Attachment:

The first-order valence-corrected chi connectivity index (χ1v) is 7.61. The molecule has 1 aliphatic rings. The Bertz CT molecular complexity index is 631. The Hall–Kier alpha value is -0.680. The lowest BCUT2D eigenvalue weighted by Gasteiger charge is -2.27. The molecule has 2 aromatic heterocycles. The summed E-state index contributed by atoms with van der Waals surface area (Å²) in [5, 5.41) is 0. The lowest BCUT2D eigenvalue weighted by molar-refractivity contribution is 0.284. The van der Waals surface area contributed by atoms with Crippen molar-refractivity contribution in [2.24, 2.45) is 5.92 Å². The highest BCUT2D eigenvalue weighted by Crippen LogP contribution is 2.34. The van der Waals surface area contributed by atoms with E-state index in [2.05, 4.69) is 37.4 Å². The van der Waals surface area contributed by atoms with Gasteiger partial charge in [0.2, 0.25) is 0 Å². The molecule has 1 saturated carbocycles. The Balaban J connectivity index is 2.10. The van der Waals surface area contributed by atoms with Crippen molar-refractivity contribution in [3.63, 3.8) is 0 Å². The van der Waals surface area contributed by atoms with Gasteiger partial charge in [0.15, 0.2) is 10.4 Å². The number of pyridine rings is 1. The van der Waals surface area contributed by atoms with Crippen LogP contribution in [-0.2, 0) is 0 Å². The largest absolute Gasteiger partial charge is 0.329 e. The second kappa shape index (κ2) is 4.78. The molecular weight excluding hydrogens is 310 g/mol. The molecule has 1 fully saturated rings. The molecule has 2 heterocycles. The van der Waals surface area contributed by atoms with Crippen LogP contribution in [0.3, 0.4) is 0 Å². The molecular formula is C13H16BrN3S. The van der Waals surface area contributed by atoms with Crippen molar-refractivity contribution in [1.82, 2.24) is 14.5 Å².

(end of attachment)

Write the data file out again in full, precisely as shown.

The first-order valence-corrected chi connectivity index (χ1v) is 7.61. The molecule has 1 aliphatic rings. The Bertz CT molecular complexity index is 631. The Hall–Kier alpha value is -0.680. The lowest BCUT2D eigenvalue weighted by Gasteiger charge is -2.27. The molecule has 2 aromatic heterocycles. The summed E-state index contributed by atoms with van der Waals surface area (Å²) in [5, 5.41) is 0. The lowest BCUT2D eigenvalue weighted by molar-refractivity contribution is 0.284. The van der Waals surface area contributed by atoms with Crippen molar-refractivity contribution in [2.24, 2.45) is 5.92 Å². The highest BCUT2D eigenvalue weighted by Crippen LogP contribution is 2.34. The van der Waals surface area contributed by atoms with E-state index in [2.05, 4.69) is 37.4 Å². The van der Waals surface area contributed by atoms with Gasteiger partial charge in [0.2, 0.25) is 0 Å². The molecule has 1 saturated carbocycles. The Balaban J connectivity index is 2.10. The van der Waals surface area contributed by atoms with Crippen molar-refractivity contribution in [3.63, 3.8) is 0 Å². The van der Waals surface area contributed by atoms with Gasteiger partial charge in [0.15, 0.2) is 10.4 Å². The number of pyridine rings is 1. The van der Waals surface area contributed by atoms with Crippen LogP contribution in [-0.2, 0) is 0 Å². The largest absolute Gasteiger partial charge is 0.329 e. The second kappa shape index (κ2) is 4.78. The molecular weight excluding hydrogens is 310 g/mol. The molecule has 1 fully saturated rings. The molecule has 2 heterocycles. The van der Waals surface area contributed by atoms with Crippen LogP contribution in [0.3, 0.4) is 0 Å². The molecular formula is C13H16BrN3S. The van der Waals surface area contributed by atoms with Crippen molar-refractivity contribution in [1.82, 2.24) is 14.5 Å².